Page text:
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Posted at 4:25 PM ET, 01/ 4/2011

In concert: Lower Dens at Millennium Stage

By David Malitz

lower densBaltimore's Lower Dens were a welcome presence at Millennium Stage on Monday. (All photos by Kyle Gustafson/FTWP)

"Twin Hand Movement," the debut album from Baltimore quartet Lower Dens showed up on a handful of year-end top 10 lists last month. It was basically a regular, though, on the harder- to-classify "most overlooked" lists that praised lesser-known acts. A performance early Monday evening at the Kennedy Center's Millennium Stage helped explain the schism but it also offered plenty of hints that Lower Dens will achieve list ascension with its next release.

Lower Dens is not a grand statement band that demands to be recognized, but instead is one that studiously works in its own little corner and has perfected its own brand of hypnotic psych-folk-drone-rock. It's the kind of music that slowly creeps onto your radar and is bound to remain there.

It's convenient to group Lower Dens in with their Charm City brethren Beach House and Wye Oak (they'll open for the latter in March at the Black Cat) since each group features a female vocalist with a striking voice. But while Beach House favors hazy, willowy dreamscapes and Wye Oak plays sturdy, dynamic dirges, Lower Dens works somewhere in the middle.

Singer/guitarist Jana Hunter's voice was the focal point of almost all of the 14 songs the band played on Monday, but she never overpowered the songs with over-emoting. Her inviting sing-whisper on songs such as "I Get Nervous" and "Truss Me" lulled listeners into her comfort zone.

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Bassist Geoff Graham's propulsive bass lines were the foundation for most songs, combining with drummer Abe Sanders for a relaxing motorik on "Blue & Silver" and "Holy Water," recalling British drone rockers Electrelane, another one of those "overlooked" bands of a few years ago.

With the rhythm section locked into a gentle groove, Hunter and fellow guitarist Will Adams were free to lay on the texture. Healthy slabs of reverb helped single notes resonate and the technological trick of Hunter occasionally sampling her own vocals to create a loop added a bit of spookiness - and surely confused the handful of curious stragglers and bargain-hunting tourists that often make up the audience for the daily Millennium Stage shows.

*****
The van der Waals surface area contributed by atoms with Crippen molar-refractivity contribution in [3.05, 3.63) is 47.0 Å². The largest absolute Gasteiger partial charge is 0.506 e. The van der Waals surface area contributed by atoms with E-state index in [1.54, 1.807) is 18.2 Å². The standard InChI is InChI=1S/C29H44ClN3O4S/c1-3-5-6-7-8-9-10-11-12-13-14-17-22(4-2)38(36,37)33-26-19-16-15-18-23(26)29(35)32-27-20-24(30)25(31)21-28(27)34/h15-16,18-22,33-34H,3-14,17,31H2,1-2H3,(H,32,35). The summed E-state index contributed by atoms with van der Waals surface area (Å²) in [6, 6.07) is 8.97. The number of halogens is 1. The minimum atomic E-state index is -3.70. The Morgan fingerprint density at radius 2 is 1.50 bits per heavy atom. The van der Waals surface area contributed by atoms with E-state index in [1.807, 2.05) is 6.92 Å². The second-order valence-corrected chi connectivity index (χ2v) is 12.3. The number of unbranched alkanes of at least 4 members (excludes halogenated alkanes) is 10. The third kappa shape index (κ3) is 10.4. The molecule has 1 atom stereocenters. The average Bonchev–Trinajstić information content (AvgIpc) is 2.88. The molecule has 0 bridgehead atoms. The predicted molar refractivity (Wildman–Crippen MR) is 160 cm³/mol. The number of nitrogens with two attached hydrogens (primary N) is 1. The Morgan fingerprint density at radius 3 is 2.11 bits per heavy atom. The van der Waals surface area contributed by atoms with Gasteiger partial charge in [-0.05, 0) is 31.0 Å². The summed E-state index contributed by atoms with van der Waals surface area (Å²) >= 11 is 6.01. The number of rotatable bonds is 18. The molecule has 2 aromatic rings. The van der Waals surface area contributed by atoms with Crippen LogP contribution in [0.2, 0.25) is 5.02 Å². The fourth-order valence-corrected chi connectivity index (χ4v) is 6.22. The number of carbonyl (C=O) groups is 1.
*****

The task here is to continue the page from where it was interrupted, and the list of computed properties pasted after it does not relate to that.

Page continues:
And while those patrons were surely present in the Kennedy Center's high-ceilinged hallway, most of the seats were filled by 20-somethings who were clearly there to see the band. It raises an interesting point -- why doesn't Millennium Stage host more of these types of shows? The schedule has always been NPR-friendly, but this is the new NPR crowd. Lower Dens even has the Bob Boilen-hosted Tiny Desk Concert to prove it. Surely there must be two or three indie bands per month who would rather play at one of the nation's great performing arts centers for a few hundred fans instead of a dark nightclub that looks like the dark nightclub at every other city on its tour. Consider it a New Year's resolution for all involved.

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By David Malitz  | January 4, 2011; 4:25 PM ET
Categories:  In concert  | Tags:  Lower Dens  
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Comments

One man's "hypnotic psych-folk-drone-rock" is another man's sleeping pill. To each his own.

I fully agree with Mr. Malitz' observation that the Millennium Stage ought to consider more indie rock in its mix of shows. From Richmond to Philly, there are probably plenty of worthy bands that would welcome the chance to play there and for whom a trip to DC would be an easy day-trip. Also, I used to go to shows there about twice a month - now I go maybe 4-5 times a year. The Eastern European puppet shows and high school orchestras just don't get me in the door, even for a free show. (I assume the line-up has to do with Fannie Mae no longer being a co-sponsor.)

BTW, the first show I made it to in 2010 was Pree at the Millennium Stage. I hope the management of the KCMS reads Mr. Malitz' piece and takes the suggestion to heart.

Posted by: MyPostID27 | January 5, 2011 10:14 AM | Report abuse

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